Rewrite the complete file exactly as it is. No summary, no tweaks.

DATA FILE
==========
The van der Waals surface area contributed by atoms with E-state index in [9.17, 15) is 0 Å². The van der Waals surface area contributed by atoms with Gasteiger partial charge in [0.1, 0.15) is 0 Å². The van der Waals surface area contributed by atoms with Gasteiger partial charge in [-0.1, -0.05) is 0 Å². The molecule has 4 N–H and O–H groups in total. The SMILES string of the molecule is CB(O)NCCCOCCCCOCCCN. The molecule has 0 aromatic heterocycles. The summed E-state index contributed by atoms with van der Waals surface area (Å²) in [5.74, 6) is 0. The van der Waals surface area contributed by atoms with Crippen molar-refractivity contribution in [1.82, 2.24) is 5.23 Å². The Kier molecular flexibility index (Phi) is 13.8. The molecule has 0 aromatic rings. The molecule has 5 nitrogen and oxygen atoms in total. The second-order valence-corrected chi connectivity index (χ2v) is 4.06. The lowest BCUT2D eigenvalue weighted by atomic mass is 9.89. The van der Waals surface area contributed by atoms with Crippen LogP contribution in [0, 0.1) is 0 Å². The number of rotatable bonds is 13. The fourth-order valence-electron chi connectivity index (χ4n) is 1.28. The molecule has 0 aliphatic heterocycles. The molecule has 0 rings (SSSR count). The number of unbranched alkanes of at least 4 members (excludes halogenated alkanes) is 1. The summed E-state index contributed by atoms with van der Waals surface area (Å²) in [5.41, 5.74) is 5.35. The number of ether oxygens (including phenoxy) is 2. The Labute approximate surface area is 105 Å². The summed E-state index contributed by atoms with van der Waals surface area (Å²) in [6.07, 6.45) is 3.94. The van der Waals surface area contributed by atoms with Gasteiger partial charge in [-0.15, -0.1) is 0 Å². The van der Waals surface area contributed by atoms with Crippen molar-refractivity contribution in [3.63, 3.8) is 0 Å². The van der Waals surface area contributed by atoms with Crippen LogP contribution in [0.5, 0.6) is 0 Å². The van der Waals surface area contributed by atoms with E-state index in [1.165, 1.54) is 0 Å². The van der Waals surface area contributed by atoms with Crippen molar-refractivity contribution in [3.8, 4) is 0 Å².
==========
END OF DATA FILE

The van der Waals surface area contributed by atoms with E-state index in [9.17, 15) is 0 Å². The van der Waals surface area contributed by atoms with Gasteiger partial charge in [0.1, 0.15) is 0 Å². The van der Waals surface area contributed by atoms with Gasteiger partial charge in [-0.1, -0.05) is 0 Å². The molecule has 4 N–H and O–H groups in total. The SMILES string of the molecule is CB(O)NCCCOCCCCOCCCN. The molecule has 0 aromatic heterocycles. The summed E-state index contributed by atoms with van der Waals surface area (Å²) in [5.74, 6) is 0. The van der Waals surface area contributed by atoms with Crippen molar-refractivity contribution in [1.82, 2.24) is 5.23 Å². The Kier molecular flexibility index (Phi) is 13.8. The molecule has 0 aromatic rings. The molecule has 5 nitrogen and oxygen atoms in total. The second-order valence-corrected chi connectivity index (χ2v) is 4.06. The lowest BCUT2D eigenvalue weighted by atomic mass is 9.89. The van der Waals surface area contributed by atoms with Crippen LogP contribution in [0, 0.1) is 0 Å². The number of rotatable bonds is 13. The fourth-order valence-electron chi connectivity index (χ4n) is 1.28. The molecule has 0 aliphatic heterocycles. The molecule has 0 rings (SSSR count). The number of unbranched alkanes of at least 4 members (excludes halogenated alkanes) is 1. The summed E-state index contributed by atoms with van der Waals surface area (Å²) in [5.41, 5.74) is 5.35. The number of ether oxygens (including phenoxy) is 2. The Labute approximate surface area is 105 Å². The summed E-state index contributed by atoms with van der Waals surface area (Å²) in [6.07, 6.45) is 3.94. The van der Waals surface area contributed by atoms with Gasteiger partial charge in [-0.15, -0.1) is 0 Å². The van der Waals surface area contributed by atoms with Crippen molar-refractivity contribution in [3.63, 3.8) is 0 Å². The van der Waals surface area contributed by atoms with Crippen LogP contribution in [0.5, 0.6) is 0 Å². The van der Waals surface area contributed by atoms with E-state index in [1.165, 1.54) is 0 Å². The van der Waals surface area contributed by atoms with Crippen molar-refractivity contribution in [3.8, 4) is 0 Å².